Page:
Conticelli, E., De Luca, C., Egusquiza, A., Santangelo, A. & Tondelli, S. (2019). Inclusion of migrants forrural regeneration through cultural and natural heritage valorization. In C. Gargiulo & C. Zoppi (Eds.),Planning, nature and ecosystem services (pp. 323-332). Naples: FedOAPress. ISBN: 978-88-6887-054-6, doi:10.6093/978-88-6887-054.6
Thinking beyond the COVID-19 crisis: heritage-based opportunities for the regeneration of rural areas
Since the COVID-19 pandemic struck Europe at the beginning 2020 it has, and still is, causing extensive challenges towards rural areas and their communities. Worsened by low available financial resources, inaccessible health services and greater isolation issues, rural inhabitants all over Europe are suffering great challenges. At the same time, rural areas have also been considered refuges for better living conditions during the pandemic as they often ease social distance and access to nature as well as to cultural and nature-based recreation activities. In this regard, the COVID-19 pandemic reveals the crucial role of natural and cultural heritage for social cohesion, local development and mental wellbeing. With this in mind, we aimed to understand the main threats the current crisis is posing to rural areas, but also how these challenges can be turned into opportunities for rural development and regeneration in the future. Insights and recommendations have been summarized in this European Vision paper.
The RURITAGE Vision paper is built upon the RURITAGE methodology, that uses cultural and natural heritage as a driver for rural regeneration by promoting a transversal and holistic approach through six identified Systemic Innovation Areas (Pilgrimage, Local Food Production, Art and festival, Landscape Management, Migration and Resilience). With the help of the RURITAGE SIAs, the paper summarizes how challenges posed by the COVID-19 pandemic in rural areas can be turned into opportunities for sustainable growth in the future. The major conclusions of the Vision paper are recommendations focusing on six capitals (natural, cultural, social, human, built, and financial), where we identified three overarching areas of action that are applicable at EU, national/regional and local level.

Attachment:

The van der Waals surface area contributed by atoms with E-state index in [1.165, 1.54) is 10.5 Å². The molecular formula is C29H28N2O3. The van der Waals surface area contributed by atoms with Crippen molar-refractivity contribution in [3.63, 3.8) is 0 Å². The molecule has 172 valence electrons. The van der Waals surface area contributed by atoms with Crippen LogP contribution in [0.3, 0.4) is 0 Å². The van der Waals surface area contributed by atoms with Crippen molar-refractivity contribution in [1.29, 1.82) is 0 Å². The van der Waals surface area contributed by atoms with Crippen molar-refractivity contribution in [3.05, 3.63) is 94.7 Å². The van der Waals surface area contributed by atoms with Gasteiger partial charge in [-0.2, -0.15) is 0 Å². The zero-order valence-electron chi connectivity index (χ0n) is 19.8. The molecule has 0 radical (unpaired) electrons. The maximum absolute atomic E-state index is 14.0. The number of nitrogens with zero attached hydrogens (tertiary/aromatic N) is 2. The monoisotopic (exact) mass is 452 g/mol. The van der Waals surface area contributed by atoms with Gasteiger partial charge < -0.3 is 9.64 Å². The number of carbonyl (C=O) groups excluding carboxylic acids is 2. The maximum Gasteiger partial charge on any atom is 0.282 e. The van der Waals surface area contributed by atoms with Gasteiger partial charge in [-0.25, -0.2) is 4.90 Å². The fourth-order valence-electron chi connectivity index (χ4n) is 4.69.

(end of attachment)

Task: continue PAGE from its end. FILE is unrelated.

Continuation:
Breakfast at Sustainability’s: Cultural & Natural Heritage for regional Smart Specialisation Strategies (RIS3)
On Tuesday November 17th 2020, ICLEI Europe hosted the 35th Breakfast at Sustainability’s online, focusing on Cultural & Natural Heritage for regional Smart Specialisation Strategies (RIS3). The event was organised in the context of RURITAGE, a Horizon2020 project that turns rural areas into laboratories to demonstrate Cultural & Natural Heritage as an engine of regeneration.